Tuesday, July 27, 2010


Everything has been so dire the past month, constant worries about my health, emotional state, doctors, emails, was I doing all I could do? If I didn't do something right at this very minute would there be consequences down the road? And suddenly this week, all is quiet, I feel like I'm on vacation. So this is my life? I forgot how easy and calm my world is and I like it. As dramatic as I can be, I like my daily life to be simple and sweet, filled with loved ones and peace. I smile as I clean the bathroom, make soup, ride my exercise bike, practice yoga, wander around my home. I savor fresh fruit, enjoy friends, curl up on the bed with my pets, and laugh. So rarely in life do we find contentment, and here it is handed to me quietly on a plate.

Most people aren't aware that yoga isn't only a physical workout or asana, but only a part of 8 steps towards self-realization called the 8 limbs of yoga. These were written by Patanjali who lived somewhere between 500 and 200 BC. He was a great sage and compiled an amazing amount of information, creating an instruction guide to the art and science of living and evolving. He wrote in a clear and concise way, his writings are known as the sutras. There are many, many translations and interpretations, I own several. Sanskrit is a language filled with immense levels and meanings, our language cannot even begin to translate the depth of it, often English translations seem brusque and somewhat pedantic because our language is not built on the power of sound. In Sanskrit, they are beautiful, both to read and to hear.

The 8 limbs of yoga are:
1. Yama - the practice of universal moral principles
2. Niyama - the practice of personal disciplines
3. Asana - the practice of physical postures
4. Pranayama - the practice of breath control
5. Pratyahara - the practice of withdrawal of the senses
6. Dharana - the practice of focused attention
7. Dhyana - the practice of meditation
8. Samadhi - self-realization. Enlightenment.

One of the Niyamas is Santosha - contentment. What is contentment? We all seem to want for things, people, situations, our society is not content at all. In fact, it is ruled by discontent. We are surrounded by metro riders, by people driving their cars on the beltway, by people in line in the grocery store, even members of our own families - no one is content, people venting their exasperation and annoyance, and that is an accepted way of communicating. I used to watch this all the time when I managed the front desk of the Embassy Suites Hotel in DC, many customers were never satisfied with anything and I heard about it - whether their laundry hadn't been delivered, they had to have another towel, they didn't like their room rate, they didn't like their room, the elevator wasn't fast enough, they didn't like the bellman, they didn't like the parking garage, I could go on and on here - I was innundated with it every night I worked. I realized that people like to complain, it validates who they believe they are, their desperate need to be right and for others to be wrong. What is at play here? Why are people so discontent? Why did people have a need to make me feel badly? I became a master of resolving these issues quickly and kindly, and the complainers didn't like that, they didn't want resolution, they wanted to keep complaining. That fascinated me. They'd actually made a choice to be unhappy. They didn't know how or want to change. Whoa. I made a vow to myself right there and then: I didn't want to live my life like that. I didn't want to be living the same broken record in my 70s, stuck in an unhappy personal place.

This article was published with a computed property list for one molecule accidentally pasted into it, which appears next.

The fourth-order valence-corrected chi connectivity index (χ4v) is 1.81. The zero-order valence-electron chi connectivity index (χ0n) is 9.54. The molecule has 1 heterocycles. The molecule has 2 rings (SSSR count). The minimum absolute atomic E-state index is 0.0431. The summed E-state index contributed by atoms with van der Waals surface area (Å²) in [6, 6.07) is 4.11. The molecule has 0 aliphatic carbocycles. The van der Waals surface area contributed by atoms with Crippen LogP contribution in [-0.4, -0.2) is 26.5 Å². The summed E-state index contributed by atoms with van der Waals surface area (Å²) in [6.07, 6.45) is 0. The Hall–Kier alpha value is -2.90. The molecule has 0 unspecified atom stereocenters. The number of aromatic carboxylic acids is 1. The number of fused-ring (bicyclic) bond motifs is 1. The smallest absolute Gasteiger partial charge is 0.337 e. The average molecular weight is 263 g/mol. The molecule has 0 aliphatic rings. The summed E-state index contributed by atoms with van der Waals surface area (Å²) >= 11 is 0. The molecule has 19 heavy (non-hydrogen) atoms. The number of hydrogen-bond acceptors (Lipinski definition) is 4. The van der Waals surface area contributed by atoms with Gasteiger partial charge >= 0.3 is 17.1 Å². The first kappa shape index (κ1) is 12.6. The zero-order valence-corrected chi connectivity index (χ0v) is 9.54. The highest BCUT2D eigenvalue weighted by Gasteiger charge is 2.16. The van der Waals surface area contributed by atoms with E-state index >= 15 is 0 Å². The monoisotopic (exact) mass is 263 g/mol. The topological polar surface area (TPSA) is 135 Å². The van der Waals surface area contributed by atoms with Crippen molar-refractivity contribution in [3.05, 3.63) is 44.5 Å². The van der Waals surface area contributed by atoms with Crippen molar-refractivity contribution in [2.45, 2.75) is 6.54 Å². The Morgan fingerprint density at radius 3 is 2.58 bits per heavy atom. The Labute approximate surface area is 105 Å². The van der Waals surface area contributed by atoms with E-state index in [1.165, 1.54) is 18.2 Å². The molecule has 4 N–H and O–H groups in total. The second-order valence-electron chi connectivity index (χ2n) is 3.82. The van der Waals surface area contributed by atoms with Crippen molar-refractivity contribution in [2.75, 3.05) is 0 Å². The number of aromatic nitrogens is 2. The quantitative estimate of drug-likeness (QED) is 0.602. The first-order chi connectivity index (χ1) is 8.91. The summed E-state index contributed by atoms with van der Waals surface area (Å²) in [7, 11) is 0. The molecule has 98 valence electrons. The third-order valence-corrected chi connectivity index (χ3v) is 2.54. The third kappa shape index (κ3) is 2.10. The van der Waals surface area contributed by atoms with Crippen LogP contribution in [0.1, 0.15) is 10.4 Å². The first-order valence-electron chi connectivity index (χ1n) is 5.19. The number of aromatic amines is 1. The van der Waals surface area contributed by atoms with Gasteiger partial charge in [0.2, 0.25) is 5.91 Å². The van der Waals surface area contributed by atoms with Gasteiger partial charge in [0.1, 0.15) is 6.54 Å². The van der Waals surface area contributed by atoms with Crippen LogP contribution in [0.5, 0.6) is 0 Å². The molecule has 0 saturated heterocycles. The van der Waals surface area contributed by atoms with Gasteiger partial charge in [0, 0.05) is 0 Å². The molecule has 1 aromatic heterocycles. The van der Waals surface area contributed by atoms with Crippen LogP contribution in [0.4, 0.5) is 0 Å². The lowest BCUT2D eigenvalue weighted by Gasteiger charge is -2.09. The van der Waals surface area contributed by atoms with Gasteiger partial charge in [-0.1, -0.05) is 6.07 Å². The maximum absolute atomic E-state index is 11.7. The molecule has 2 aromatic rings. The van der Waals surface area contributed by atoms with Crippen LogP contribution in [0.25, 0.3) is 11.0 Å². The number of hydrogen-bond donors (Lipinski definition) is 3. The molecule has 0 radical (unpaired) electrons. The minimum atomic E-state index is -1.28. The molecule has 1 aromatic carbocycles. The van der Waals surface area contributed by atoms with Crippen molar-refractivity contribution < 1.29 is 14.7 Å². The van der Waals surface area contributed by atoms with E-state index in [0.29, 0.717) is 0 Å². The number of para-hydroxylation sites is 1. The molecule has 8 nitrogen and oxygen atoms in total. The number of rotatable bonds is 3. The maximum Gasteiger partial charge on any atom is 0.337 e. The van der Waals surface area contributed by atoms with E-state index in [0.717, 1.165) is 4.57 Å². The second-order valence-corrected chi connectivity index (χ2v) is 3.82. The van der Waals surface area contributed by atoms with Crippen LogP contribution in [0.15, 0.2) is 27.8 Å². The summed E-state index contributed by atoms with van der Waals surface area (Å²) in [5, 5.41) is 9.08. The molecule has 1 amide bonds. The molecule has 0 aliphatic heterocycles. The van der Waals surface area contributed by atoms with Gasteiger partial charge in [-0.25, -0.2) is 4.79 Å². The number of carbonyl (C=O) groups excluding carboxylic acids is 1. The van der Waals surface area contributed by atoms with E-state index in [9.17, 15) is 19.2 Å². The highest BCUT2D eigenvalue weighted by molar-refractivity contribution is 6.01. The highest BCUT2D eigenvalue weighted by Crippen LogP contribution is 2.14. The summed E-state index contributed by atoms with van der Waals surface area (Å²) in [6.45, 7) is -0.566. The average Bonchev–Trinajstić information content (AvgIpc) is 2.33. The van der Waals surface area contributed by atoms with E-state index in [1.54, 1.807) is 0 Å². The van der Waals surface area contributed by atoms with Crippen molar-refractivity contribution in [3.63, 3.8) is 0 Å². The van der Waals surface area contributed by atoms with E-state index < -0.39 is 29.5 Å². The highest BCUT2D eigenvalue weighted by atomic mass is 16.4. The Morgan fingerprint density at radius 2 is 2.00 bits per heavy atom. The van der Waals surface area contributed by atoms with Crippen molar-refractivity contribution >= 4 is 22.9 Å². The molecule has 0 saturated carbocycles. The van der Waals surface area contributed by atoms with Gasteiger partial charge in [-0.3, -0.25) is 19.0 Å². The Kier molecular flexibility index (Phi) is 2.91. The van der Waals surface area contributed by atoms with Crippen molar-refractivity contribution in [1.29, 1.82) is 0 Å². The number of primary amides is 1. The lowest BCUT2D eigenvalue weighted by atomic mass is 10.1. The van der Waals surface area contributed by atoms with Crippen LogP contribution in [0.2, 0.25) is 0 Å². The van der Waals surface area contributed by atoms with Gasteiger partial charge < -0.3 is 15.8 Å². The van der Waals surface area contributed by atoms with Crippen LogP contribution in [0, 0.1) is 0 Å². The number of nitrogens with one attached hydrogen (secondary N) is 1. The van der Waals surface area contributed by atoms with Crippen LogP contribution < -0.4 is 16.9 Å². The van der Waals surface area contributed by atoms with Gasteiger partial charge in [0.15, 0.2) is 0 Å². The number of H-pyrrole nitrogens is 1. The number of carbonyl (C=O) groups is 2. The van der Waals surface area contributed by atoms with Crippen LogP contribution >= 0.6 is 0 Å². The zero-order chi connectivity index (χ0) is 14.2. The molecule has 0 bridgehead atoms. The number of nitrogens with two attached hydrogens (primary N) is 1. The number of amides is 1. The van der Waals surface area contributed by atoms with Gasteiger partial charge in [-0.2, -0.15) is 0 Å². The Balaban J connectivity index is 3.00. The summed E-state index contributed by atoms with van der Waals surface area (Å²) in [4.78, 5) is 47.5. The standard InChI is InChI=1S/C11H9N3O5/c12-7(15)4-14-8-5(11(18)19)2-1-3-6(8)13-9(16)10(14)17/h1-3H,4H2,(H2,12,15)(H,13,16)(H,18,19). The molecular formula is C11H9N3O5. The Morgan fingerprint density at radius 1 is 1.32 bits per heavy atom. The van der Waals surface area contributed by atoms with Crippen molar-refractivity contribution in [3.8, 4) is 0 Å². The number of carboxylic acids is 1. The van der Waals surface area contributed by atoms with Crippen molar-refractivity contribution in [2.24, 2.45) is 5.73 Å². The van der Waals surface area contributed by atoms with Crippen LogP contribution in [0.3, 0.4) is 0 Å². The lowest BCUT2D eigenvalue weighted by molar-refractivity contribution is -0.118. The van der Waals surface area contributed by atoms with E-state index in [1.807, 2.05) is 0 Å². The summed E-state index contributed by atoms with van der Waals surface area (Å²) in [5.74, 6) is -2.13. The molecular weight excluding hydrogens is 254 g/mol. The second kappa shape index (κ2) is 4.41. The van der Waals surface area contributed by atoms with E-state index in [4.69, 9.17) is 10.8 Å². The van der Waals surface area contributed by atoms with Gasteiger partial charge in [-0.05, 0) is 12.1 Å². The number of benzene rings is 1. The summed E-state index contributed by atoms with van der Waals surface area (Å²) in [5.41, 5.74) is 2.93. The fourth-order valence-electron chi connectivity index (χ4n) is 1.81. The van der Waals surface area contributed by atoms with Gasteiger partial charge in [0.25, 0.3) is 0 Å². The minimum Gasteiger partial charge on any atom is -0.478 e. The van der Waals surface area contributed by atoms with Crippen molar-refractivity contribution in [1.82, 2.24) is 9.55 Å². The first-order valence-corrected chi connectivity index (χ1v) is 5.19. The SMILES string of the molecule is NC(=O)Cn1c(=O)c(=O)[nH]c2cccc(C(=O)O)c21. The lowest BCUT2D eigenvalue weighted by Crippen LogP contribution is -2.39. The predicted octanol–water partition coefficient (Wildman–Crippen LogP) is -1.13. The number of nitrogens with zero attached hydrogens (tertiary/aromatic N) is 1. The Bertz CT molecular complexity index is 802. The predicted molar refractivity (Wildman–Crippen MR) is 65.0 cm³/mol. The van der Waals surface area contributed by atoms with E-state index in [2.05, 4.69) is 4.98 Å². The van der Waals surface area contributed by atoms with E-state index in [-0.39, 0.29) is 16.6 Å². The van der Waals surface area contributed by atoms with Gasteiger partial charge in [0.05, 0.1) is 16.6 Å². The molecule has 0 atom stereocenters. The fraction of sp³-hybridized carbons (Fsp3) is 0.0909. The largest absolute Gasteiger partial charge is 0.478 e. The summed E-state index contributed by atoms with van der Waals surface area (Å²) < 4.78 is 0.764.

Life is always changing and we have to change with it. It isn't easy - certainly the last month has been one of the most difficult times in my life - but you ride the ride with all the grace you can muster and pass along some kinds words to those who are nearby.

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